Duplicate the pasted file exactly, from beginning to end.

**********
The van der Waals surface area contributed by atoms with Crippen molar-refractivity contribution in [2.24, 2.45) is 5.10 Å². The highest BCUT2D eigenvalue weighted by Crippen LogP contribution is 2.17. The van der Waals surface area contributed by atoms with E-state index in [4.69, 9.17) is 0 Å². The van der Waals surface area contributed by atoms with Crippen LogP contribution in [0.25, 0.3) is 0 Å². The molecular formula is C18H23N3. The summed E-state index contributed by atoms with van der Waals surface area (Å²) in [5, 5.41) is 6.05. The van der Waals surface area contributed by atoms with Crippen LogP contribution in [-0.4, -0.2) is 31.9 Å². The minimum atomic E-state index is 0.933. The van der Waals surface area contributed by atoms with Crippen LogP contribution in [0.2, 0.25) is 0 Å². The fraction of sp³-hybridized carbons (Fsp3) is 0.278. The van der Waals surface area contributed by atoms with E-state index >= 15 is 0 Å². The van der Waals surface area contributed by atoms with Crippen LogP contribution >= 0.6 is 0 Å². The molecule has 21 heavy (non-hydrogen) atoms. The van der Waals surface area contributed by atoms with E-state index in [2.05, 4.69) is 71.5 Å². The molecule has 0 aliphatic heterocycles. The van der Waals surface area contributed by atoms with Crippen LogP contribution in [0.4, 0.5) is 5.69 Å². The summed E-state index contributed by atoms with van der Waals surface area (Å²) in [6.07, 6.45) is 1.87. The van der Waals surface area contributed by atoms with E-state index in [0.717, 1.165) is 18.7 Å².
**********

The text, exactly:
The van der Waals surface area contributed by atoms with Crippen molar-refractivity contribution in [2.24, 2.45) is 5.10 Å². The highest BCUT2D eigenvalue weighted by Crippen LogP contribution is 2.17. The van der Waals surface area contributed by atoms with E-state index in [4.69, 9.17) is 0 Å². The van der Waals surface area contributed by atoms with Crippen LogP contribution in [0.25, 0.3) is 0 Å². The molecular formula is C18H23N3. The summed E-state index contributed by atoms with van der Waals surface area (Å²) in [5, 5.41) is 6.05. The van der Waals surface area contributed by atoms with Crippen LogP contribution in [-0.4, -0.2) is 31.9 Å². The minimum atomic E-state index is 0.933. The van der Waals surface area contributed by atoms with Crippen LogP contribution in [0.2, 0.25) is 0 Å². The fraction of sp³-hybridized carbons (Fsp3) is 0.278. The van der Waals surface area contributed by atoms with E-state index >= 15 is 0 Å². The van der Waals surface area contributed by atoms with Crippen LogP contribution >= 0.6 is 0 Å². The molecule has 21 heavy (non-hydrogen) atoms. The van der Waals surface area contributed by atoms with E-state index in [2.05, 4.69) is 71.5 Å². The molecule has 0 aliphatic heterocycles. The van der Waals surface area contributed by atoms with Crippen LogP contribution in [0.4, 0.5) is 5.69 Å². The summed E-state index contributed by atoms with van der Waals surface area (Å²) in [6.07, 6.45) is 1.87. The van der Waals surface area contributed by atoms with E-state index in [0.717, 1.165) is 18.7 Å².